According to the information disseminated by the ISFED, the disturbing trend of mobilization of party activists still continues and is happening across the districts. These activists are noting which voters go to the stations. This method is mostly used by the activists of the “Georgian Dream”, however, representatives of the “United National Movement” were using similar tactics. ISFED also singled out other violations, among them: Alleged attempt to influence the voters’ will; campaigning, Limitation of observers’ rights, violation of the privacy of voting, voting instead of other voter; voting with improper documents, inadequate handling of electoral documentation, voting without marking, etc. ISFED lodged 48 complaints to PECs and 43 to DECs.

According to the reports of the Georgian Young Lawyers’ Association, overall, the Election Day was calm and voters had a possibility to express their will in the free environment. According to information provided by GYLA observers, the violations, identified during the voting process (between 08:00 and 20:00) did not have a significant impact on the electoral process.

“Throughout the entire day, voter mobilization and alleged control over voters’ will was quite intensive. Despite the legislative amendments, which regulated the personal data processing at a polling station, the regulations omit the personal data processing outside the polling station. GYLA has been indicating this damaging practice for years, which requires a proper legislative regulation. 

It must be stressed that alleged control over voters’ will and their personal data processing is problematic not only on the Election Day, but also in the pre-election period.

In comparison with the previous elections, 2018 elections were marked not only with the alleged control over voters’ will by the political party coordinators, but also, the new tendency evolved: the electoral headquarters of ruling party-supported Salome Zurabishvili, calling voters for the same purpose. Furthermore, substantial violations were revealed, including alleged vote bribery, which might indicate the elements of a criminal offence (precinct #56 of Samgori district); physical confrontation (precinct #59 of Marneuli district) and the fact of taking the ballot from the polling station (precinct #52 of Saburtalo district and precinct #78 of Samgori district),” the press-release of the GYLA reads.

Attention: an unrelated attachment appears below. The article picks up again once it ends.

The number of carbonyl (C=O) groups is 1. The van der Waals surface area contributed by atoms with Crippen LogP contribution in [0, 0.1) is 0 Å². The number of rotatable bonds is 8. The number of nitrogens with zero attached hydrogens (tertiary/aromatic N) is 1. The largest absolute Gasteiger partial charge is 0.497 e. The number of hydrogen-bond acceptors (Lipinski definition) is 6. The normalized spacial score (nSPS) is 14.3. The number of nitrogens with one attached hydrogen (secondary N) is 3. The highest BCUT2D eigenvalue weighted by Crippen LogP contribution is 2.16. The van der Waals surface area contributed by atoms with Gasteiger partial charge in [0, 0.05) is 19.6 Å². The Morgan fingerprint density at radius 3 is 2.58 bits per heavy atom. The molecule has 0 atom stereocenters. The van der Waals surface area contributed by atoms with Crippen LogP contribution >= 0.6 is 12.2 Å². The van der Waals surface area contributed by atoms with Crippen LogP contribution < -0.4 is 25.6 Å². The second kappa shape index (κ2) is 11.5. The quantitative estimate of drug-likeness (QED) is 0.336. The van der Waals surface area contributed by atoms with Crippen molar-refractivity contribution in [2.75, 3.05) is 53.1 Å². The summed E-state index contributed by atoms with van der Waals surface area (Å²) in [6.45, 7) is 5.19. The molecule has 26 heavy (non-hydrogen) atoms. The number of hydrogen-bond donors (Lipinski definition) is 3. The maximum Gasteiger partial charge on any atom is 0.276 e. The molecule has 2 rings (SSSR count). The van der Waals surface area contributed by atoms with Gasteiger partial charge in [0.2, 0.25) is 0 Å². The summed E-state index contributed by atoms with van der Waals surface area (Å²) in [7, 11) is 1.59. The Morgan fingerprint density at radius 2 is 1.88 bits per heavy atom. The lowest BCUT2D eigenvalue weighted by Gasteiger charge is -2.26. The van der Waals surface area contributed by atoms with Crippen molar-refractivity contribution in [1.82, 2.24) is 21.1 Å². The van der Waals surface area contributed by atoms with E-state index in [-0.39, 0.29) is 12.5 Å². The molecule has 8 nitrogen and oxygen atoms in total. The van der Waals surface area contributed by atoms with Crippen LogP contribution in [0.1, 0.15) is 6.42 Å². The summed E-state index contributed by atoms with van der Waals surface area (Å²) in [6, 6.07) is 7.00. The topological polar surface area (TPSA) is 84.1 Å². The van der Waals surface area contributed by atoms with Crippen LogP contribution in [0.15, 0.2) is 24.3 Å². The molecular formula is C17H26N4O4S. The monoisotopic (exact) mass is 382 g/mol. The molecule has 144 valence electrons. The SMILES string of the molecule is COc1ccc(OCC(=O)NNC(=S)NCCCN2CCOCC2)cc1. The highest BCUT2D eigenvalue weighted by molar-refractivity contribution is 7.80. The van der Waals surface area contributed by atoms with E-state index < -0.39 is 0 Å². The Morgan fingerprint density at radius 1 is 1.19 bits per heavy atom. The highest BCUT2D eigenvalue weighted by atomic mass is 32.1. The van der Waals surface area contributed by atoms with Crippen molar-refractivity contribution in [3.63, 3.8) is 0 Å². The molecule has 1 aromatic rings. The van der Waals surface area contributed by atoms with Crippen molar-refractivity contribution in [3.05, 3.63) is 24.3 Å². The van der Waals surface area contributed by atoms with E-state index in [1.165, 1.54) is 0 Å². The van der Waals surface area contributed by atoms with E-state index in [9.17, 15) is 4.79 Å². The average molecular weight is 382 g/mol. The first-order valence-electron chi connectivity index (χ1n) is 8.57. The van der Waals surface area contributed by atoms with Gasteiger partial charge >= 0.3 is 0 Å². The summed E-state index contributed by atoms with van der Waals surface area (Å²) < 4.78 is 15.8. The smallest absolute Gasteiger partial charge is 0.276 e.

As reported by the Transparency International – Georgia, they identified 130 insignificant and relatively serious violations. In total, we filed 12 complaints. The following trends are to be noted: active mobilization of voters and alleged instances of vote buying; alleged fixing of the elections; low qualifications of members of the precinct electoral commissions; interference/intimidation against our observers; issues with the mobile ballot box, issues with the voters list. 

Nongovernmental organizations mainly report about active mobilization of voters and low qualification of the PEC members, as well as issues with the voters list. 

The USA Embassy in Georgia also underlined the issue of “mobilization of voters through inappropriate means” and stated: “We share international and domestic observer organizations’ concerns about shortcomings in the election process, such as mobilization of voters through inappropriate means and instances of misuse of administrative resources, and stress the importance of addressing these shortcomings in the second round.”

As for the results of the elections, the DECs shall summarize the results from the Presidential Elections no later than November 8 and no later than November 17 the CEC will summarize the results of the Presidential Elections of Georgia. The CEC already confirmed that second round of the presidential elections are necessary to have final results. 

According to the CEC< about 500 complaints were lodged to the DECs. 
“Majority of the complaints referred to procedural deficiencies, mostly requesting imposing disciplinary liability measures against members of the commissions. Though, other types of complaints were also submitted at DECs which will be responded accordingly,” the announcement of the CEC reads.
The second round of the presidential elections shall be held before December 2, 2018. The elected candidate will be the President of Georgia for 6 years.